Address by President Cyril Ramaphosa at the Land Handover Ceremony, Moretele Recreation Resort, Mamelodi
Minister of Rural Development and Land Reform, Ms Maite Nkoana-Mashabane,
Ministers and Deputy Ministers,
Acting Executive Mayor of Tshwane, Cllr Richard Moheta,
MECs and councillors,
Ladies and gentlemen,
It is a great honour to address this important ceremony where we celebrate the settlement of land claims.
This is a vital part of our national effort to correct the past injustice of land dispossessions.
Land reform is mandated by our Constitution and necessitated by our past.
It is important that we approach this task in an integrated and comprehensive manner – covering restitution, redistribution and tenure reform – to ensure that the land can be shared among those who work it and among those who need it.
We have embarked on a programme of accelerated land reform, which, among other things, has required that we assess the existing legislative framework.
You will recall that Members of Parliament travelled throughout our country to hear what South Africans had to say about the law and the pace of land reform.
As a result of these hearings and consultations with a number of experts, Parliament has embarked on a process to amend the Constitution to explicitly set out the circumstances in which land may be expropriated without compensation.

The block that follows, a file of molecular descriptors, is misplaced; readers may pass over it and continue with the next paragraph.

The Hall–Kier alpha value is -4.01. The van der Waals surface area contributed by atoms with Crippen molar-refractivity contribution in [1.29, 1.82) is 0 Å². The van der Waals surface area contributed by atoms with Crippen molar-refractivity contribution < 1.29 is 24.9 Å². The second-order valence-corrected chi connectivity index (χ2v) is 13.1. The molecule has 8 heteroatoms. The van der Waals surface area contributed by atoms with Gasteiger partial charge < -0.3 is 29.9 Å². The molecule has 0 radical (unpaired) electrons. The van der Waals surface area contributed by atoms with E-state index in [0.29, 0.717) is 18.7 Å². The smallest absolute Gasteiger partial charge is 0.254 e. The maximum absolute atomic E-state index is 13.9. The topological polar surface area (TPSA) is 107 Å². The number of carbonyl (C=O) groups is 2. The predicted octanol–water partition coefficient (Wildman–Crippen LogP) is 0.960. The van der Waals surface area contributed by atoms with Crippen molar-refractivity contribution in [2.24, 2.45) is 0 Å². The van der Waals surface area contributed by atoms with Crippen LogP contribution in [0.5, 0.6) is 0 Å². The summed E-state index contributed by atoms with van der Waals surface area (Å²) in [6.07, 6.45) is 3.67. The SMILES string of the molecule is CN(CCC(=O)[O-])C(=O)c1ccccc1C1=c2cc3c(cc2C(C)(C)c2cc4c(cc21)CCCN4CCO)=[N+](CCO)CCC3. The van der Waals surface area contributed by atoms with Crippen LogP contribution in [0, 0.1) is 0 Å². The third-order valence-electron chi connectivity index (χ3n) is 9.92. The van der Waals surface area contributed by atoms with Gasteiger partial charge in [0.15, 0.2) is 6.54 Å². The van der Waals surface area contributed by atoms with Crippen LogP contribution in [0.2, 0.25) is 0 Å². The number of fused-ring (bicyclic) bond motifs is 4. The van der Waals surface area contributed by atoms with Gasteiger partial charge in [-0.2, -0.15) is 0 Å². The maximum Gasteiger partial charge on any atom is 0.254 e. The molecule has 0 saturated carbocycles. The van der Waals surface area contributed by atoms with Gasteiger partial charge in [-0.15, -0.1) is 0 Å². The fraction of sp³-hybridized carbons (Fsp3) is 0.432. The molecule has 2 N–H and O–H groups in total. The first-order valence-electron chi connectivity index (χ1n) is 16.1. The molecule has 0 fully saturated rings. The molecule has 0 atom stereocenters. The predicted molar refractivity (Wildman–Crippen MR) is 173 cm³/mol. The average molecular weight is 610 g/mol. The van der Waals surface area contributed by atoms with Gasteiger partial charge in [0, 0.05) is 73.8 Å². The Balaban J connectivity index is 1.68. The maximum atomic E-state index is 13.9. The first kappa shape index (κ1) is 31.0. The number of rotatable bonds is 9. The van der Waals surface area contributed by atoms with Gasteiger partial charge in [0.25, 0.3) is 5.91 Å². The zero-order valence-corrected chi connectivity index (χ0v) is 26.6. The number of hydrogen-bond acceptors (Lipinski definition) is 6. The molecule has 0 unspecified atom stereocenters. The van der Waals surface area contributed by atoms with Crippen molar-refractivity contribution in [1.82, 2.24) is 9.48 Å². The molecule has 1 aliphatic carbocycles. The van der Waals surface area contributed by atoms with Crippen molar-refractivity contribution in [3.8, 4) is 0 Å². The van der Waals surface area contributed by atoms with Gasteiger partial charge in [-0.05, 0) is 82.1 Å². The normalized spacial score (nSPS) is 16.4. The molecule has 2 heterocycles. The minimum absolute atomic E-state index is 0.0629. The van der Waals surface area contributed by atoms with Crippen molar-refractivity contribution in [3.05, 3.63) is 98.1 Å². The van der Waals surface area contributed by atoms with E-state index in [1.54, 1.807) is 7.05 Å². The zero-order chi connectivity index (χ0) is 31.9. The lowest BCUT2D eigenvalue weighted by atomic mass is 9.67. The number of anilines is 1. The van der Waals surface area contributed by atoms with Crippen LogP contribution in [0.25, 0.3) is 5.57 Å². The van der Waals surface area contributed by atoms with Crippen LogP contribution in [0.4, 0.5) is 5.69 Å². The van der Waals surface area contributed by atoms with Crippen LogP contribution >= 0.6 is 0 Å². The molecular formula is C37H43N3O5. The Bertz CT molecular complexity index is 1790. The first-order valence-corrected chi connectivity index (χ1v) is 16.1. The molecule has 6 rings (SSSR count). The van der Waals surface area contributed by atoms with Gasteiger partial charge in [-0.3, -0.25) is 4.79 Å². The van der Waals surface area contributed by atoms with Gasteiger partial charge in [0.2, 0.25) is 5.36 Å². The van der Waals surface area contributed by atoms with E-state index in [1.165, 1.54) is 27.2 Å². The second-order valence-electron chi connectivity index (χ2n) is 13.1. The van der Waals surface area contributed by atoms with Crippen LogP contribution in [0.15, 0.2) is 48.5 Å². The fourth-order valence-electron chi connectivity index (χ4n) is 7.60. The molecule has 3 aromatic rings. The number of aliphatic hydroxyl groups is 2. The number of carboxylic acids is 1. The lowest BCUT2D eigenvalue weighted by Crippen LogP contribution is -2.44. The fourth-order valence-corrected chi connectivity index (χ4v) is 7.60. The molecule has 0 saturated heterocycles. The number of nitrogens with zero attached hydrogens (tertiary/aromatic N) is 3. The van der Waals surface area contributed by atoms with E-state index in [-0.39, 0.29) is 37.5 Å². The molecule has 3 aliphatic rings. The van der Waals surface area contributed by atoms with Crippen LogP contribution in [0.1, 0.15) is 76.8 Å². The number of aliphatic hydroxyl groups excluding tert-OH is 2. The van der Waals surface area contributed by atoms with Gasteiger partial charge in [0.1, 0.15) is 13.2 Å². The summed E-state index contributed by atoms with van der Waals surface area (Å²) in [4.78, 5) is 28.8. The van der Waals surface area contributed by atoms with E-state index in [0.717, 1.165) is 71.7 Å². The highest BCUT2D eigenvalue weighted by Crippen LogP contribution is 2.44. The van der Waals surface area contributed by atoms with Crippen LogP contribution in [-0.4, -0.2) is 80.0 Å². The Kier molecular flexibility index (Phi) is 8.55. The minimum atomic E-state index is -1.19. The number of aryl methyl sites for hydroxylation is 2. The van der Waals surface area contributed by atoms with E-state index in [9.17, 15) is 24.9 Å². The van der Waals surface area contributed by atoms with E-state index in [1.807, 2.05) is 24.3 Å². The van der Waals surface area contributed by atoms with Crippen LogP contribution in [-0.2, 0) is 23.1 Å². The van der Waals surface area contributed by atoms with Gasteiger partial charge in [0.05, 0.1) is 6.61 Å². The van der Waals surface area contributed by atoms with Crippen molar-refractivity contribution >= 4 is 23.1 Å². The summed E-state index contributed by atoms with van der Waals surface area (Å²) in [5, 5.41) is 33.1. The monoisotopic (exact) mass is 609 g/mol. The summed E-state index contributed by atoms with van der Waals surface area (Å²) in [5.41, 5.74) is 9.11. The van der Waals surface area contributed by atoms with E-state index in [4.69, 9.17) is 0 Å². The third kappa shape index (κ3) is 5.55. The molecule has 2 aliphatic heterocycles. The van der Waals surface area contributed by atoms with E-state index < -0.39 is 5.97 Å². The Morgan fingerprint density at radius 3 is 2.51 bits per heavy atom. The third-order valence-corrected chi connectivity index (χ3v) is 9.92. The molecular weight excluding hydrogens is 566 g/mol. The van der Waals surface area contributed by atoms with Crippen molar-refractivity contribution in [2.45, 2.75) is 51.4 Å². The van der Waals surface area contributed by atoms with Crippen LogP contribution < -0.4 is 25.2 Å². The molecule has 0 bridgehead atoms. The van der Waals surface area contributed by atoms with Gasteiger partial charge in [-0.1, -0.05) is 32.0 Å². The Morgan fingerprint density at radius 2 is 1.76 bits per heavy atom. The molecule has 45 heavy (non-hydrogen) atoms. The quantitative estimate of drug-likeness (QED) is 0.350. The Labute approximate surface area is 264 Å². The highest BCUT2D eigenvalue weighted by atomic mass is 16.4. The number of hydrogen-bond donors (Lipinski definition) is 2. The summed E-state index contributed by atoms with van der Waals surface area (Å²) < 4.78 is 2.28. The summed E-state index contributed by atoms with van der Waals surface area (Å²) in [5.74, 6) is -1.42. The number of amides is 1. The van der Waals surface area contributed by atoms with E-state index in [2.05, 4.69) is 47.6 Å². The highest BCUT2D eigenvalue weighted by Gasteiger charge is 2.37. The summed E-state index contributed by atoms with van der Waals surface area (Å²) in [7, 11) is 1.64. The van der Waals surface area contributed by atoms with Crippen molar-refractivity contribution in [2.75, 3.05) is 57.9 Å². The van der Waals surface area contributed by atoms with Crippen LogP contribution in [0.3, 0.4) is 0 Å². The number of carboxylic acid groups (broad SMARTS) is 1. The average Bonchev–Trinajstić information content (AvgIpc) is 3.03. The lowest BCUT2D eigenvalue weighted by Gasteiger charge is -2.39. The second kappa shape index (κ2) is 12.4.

In this, we are guided by the rule of law and by the transformative principles of our Constitution.
We have also established an inter-ministerial committee, which is being led by the Deputy President, to oversee the accelerate land reform process.
A Presidential Advisory Panel has also been appointed to provide expert advice to assist the inter-ministerial committee.
By restoring the land to our people, we are determined that agricultural production should increase and food security shoud improve.
We are working to ensure that an environment exists for sustained agricultural growth, especially through support to young emerging black farmers.
We are today celebrating the settlement of ten land claims in Gauteng that were lodged before 31 December 1998.
Many of our people have waited for far too long for this process of land restitution and compensation to be completed.
We appreciate the patience and the perseverance of claimants, but recognise that much more needs to be done and with greater urgency.
Today is part of a process that will cover the length and breadth of this country.
We are settling land claims, returning the land to those communities and families from whom it was taken, and thereby providing the restitution that our Constitution requires.
We have been work closely across a number of government departments and agencies to ensure that more and more of these outstanding claims are addressed speedily.
Today, we are handing over the title deed to the Klipkop-Nanduna Communal Property Association on behalf of the descendants of the Mahlangu and Malobola families.
The ancestors of these families held informal or unregistered rights to the property in question and a painstaking process was followed to verify their claims.
It was found that the Malobolo family occupied the land in question from the 1800s to 1967 and the Mahlangu family from 1936 to 1960.